Arts & Culture

Equestrians Through the Ages

The Sidesaddle exhibit at Virginia’s National Sporting Library & Museum illustrates women’s profound influence on horseback riding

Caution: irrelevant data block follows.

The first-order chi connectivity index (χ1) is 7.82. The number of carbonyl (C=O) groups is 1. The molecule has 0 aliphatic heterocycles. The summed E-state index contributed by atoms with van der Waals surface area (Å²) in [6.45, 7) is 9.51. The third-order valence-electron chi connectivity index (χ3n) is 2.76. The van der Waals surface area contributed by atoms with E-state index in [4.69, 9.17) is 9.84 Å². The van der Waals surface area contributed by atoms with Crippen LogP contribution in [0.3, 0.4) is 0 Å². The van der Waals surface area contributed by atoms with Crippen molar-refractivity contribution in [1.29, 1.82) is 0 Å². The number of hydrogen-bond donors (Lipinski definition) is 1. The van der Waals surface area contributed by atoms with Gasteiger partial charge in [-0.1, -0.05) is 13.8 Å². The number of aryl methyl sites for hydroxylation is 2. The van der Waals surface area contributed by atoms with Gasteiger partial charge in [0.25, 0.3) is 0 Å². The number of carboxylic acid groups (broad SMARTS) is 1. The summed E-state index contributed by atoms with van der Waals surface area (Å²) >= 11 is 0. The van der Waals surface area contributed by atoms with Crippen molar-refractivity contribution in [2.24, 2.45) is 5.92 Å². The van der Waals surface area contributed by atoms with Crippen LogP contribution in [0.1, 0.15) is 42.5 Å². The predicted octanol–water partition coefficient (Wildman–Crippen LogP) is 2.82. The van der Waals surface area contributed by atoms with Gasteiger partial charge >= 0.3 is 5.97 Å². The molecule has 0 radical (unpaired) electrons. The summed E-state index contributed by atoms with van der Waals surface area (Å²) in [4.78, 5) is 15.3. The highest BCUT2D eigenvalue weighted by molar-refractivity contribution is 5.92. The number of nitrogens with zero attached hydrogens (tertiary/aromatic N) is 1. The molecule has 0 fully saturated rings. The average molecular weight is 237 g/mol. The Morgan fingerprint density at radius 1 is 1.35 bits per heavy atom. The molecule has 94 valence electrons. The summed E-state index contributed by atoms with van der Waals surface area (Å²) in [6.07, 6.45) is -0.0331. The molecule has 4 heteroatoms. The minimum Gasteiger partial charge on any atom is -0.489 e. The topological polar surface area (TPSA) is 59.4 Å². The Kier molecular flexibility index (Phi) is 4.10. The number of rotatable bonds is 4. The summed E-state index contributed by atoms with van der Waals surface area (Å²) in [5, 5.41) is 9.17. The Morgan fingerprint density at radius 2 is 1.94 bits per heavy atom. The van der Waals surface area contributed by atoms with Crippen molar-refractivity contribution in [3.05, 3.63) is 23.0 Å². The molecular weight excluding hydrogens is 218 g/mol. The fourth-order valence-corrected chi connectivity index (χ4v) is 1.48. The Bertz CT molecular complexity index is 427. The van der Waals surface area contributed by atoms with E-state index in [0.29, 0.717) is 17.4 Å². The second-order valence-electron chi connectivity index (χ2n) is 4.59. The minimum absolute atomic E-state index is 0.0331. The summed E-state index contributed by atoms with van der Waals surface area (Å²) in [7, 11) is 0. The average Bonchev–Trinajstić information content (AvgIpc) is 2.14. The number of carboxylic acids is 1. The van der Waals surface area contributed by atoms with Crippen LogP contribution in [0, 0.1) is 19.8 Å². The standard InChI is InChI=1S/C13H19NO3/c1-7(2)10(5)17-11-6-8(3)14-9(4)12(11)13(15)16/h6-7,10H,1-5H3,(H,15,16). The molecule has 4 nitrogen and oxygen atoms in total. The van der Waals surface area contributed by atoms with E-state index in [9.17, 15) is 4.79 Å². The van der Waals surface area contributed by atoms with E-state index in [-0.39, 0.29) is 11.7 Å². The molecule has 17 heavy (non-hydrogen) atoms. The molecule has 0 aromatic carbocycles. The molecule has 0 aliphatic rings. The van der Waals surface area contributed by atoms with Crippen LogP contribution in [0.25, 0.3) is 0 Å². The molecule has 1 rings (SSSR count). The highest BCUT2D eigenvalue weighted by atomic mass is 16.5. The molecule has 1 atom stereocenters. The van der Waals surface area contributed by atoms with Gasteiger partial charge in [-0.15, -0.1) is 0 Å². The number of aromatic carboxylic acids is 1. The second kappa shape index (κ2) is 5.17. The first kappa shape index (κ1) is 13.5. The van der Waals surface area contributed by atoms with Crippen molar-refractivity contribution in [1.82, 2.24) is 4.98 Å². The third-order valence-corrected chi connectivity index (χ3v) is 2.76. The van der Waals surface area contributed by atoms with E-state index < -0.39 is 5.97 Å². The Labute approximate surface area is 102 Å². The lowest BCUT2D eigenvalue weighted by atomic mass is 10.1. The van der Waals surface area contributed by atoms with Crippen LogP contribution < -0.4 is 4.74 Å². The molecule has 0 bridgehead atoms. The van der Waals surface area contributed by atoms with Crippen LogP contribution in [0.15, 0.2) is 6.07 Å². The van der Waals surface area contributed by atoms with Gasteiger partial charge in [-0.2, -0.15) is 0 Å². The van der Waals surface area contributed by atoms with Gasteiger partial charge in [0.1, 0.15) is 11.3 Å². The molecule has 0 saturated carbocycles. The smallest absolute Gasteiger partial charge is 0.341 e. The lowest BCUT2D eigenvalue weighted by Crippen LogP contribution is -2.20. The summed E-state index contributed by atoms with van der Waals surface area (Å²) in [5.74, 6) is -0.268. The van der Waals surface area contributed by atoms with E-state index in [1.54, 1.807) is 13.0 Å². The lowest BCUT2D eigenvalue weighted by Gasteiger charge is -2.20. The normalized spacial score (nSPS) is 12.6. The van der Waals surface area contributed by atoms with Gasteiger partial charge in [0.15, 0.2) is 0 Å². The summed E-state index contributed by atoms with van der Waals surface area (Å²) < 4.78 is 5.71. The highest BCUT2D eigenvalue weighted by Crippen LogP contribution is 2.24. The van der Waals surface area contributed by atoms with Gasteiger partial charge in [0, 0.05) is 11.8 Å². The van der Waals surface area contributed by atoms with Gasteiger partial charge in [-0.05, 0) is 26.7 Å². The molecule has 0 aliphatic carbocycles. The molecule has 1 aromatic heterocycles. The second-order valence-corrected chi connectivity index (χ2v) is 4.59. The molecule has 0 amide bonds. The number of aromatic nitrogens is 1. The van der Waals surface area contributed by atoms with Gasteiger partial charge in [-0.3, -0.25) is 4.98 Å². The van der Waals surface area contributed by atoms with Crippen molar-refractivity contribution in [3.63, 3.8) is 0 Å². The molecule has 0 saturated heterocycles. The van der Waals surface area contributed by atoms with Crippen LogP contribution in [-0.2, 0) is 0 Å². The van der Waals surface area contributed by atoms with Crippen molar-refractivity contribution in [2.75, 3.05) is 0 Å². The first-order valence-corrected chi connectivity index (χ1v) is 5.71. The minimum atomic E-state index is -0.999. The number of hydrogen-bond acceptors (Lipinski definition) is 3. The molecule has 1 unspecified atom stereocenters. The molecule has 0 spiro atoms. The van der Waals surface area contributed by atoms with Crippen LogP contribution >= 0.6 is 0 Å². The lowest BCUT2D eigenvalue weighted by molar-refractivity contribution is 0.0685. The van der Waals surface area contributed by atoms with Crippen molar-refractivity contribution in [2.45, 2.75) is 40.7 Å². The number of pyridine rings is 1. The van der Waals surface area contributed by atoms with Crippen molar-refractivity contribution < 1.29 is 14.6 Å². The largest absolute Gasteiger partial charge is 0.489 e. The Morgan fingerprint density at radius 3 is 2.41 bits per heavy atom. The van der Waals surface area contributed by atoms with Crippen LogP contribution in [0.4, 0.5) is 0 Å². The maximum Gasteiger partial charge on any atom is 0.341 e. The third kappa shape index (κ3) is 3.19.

The leaping horn was an invention nearly as revolutionary as the saddle itself. Created in the 1830s, the innovation provided women a firm seat as they rode with a sidesaddle, enabling them to safely participate in pursuits such as foxhunting while wearing the long skirts expected at the time. That’s why Sidesaddle, 1690–1935 (through March 24), a ret­rospective at Middleburg’s National Sporting Library & Museum, is broken into two categories: pre– and post–leaping horn. “These were highly skilled, athletic wom­en who rode and hunted, and because of cultural norms, for a long time they did it all in skirts,” says Claudia Pfeiffer, the exhib­it’s cocurator. The museum is displaying nearly sixty oil paintings, sculptures, and watercolors that illustrate the progres­sion of women in the equestrian world.

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